Operating Systems
CSCI-GA.2250-001, Summer 2016

Note: I will post important short-term notices here

General Information

Mon 6:00P- 8:20P Weaver CIWW 1302
Instructor: Hubertus Franke, frankeh@cs.nyu.edu
TAs/Graders: Jiakai Zhang, (jiakai.ta@gmail.com)
Office Hours:
TA Assignment
[0-9] Franke: Mon 8:20 (after class) in class room or Weaver 320
[A-Z] Zhang : Fri 3:00-4:00 CIWW 13th floor (lounge)

Prerequisites: Common CS knowledge and programming skills Four labs consists of approximately 500-600 lines of code each (give and take). This class is designated as class to emphasize programming in C and/or C++. We allow the first lab we programmed in Java or Phyton (or a commonly available language that we can actually grade). Subseqent classes will be based on C/C++.
Text book: Author: Andrew Tannenbaum
Title: Modern Operating Systems
Edition: 4th (you will also survive 3rd)
Publisher: Prentice Hall
ISBN-13: 978-0-12-3591620 or 978-0-13-6006663-2
ISBN-10: 0-13-359162X or 0-13-600663-9

Course Description

This course is an introductory course in operating systems (OS), focusing on the core concepts of operating systems. The emphasis will be on understanding general concepts that are applicable to a wide range of operating systems, rather than a discussion of the features of any one specific system. Topics that will be covered include:

Examples will be from Unix/Linux. Programming assignments will be based on C or C++ as Operatings Systems are implemented that way. You will initially not be required to have C or C++ knowledge, but after the first of four labs you will have to move over to C/C++. Each of the four labs is approximately 600 lines of code.

This course does not assume that you have taken an Operating Systems course as an undergraduate, or that you have had extensive experience working with one. In fact, if you have taken such a course or have a fair amount of practical experience with OS internals, this course is probably too elementary for you. Please take a look at the course schedule to get a sense of the topics that will be covered: if you can explain most of the terms contained there, you are likely looking for a more advanced course. We will NOT be "hacking" on an operating system but will have lab assignments that deal with the fundamental elements such as different process schedulers and memory management algorithms and I/O schedulers. It will allow you to get and experiment with the concept rather than spending endless hours debugging tedious operating system code.


Grades are based on the labs, the midterm and final exam, each being important. The weighting will be:
Lab Assignments65%
MidTerm (ain't happening)0%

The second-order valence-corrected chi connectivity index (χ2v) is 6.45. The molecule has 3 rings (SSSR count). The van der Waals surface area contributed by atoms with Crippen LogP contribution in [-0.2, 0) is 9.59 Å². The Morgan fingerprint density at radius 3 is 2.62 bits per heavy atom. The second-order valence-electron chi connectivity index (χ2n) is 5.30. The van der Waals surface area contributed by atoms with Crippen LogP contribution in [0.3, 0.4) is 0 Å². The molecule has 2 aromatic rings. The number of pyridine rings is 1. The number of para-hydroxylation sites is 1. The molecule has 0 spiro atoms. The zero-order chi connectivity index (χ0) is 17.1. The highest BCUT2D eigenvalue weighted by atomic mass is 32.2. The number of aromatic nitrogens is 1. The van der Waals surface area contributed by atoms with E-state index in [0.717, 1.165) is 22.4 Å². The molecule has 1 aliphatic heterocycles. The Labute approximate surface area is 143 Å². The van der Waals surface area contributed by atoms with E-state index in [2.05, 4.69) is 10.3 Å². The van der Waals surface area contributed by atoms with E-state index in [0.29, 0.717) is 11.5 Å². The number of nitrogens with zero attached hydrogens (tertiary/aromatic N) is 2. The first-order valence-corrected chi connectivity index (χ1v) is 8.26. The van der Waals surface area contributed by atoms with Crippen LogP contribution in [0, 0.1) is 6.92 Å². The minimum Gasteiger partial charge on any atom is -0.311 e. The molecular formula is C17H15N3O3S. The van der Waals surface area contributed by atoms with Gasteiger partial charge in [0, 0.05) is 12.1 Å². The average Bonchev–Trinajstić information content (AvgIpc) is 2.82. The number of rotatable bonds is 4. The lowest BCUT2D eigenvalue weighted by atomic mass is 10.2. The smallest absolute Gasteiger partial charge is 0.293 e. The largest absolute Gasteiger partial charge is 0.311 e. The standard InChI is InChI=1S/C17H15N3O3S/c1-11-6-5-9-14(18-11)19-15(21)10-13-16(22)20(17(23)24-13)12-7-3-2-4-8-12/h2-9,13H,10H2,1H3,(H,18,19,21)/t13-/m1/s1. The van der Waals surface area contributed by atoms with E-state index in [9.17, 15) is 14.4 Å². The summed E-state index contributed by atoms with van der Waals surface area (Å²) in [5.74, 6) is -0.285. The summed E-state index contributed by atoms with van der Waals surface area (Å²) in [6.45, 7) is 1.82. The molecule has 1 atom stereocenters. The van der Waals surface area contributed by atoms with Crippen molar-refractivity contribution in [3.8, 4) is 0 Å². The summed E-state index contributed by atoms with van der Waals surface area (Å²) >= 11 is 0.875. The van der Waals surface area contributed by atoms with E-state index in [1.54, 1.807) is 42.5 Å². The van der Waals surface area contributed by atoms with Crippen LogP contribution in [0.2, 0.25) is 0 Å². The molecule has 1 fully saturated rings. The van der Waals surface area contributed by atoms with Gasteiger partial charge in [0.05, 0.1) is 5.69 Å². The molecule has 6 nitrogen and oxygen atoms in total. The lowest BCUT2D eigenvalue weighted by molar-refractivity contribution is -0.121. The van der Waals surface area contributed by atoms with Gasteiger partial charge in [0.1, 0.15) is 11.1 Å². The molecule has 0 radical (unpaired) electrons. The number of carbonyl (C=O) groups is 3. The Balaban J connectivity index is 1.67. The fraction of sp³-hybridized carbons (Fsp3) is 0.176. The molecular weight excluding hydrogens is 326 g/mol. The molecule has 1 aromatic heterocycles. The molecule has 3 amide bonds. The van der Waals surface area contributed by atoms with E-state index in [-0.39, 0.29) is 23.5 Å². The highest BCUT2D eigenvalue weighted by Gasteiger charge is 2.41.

This is a graduate level class, so I am looking for lively interactions during the class and not just presence.
As discussed in class there is no midterm
The final will be given on 8/8/2016.

Class Materials, Handouts, Lectures and Assignments (will be made avail before classes)

DateTopicHandouts ReadingsAssignments
Introduction: Computer System Architectures (what does the OS manage)
Class Overview ,
Introduction to O/S
Chapter 1
Lab 1 Due 6/7
5/30 Intro + Processes and Threads
Processes and Threads Chapter 2

Processes and Threads and Scheduling
Scheduling Chapter2 Lab 2 Due 6/28
Concurrency Concurrency
Chapter 6
Memory Management 1
Memory Management 1
Chapter 3

Memory Management 2
Memory Management 2
Chapter 3
Lab 3 Due 7/19
Independence Day Holiday OFF
Read the US Constitution
Chapter 5
Chapter 5 Lab 4 Due 8/2
File Systems
Chapter 4

No book chapter


Computer Accounts and Mailman Mailing List

Several labs (programming assignments) across the semester will provide practical implementations of operating system concepts such as processor scheduling and memory management. These assignments are accepted in C or C++.

Labs (aka programming assignments)

Doing Labs on non-NYU Systems

You may solve lab assignments on any system you wish, but ...

Obtaining Help with the Labs

Good methods for obtaining help include

  1. Asking the TA during office hours (see web page for their hours).
  2. Asking me during office hours or after class (see web page for my hours).
  3. Asking the mailing list or the NYU Classes forum (preferred).
  4. Asking another student, but ...
    Your lab must be your own.
    That is, each student must submit a unique lab. Naturally, simply changing comments, variable names, etc. does not produce a unique lab.

See also

Graduate cs.nyu.edu courses: http://cs.nyu.edu/webapps/summer2016/courses
Graduate cs.nyu.edu schedule: http://cs.nyu.edu/webapps/summer2016/Graduate/courses
Academic integrity policy: http://cs.nyu.edu/web/Academic/Graduate/academic_integrity.html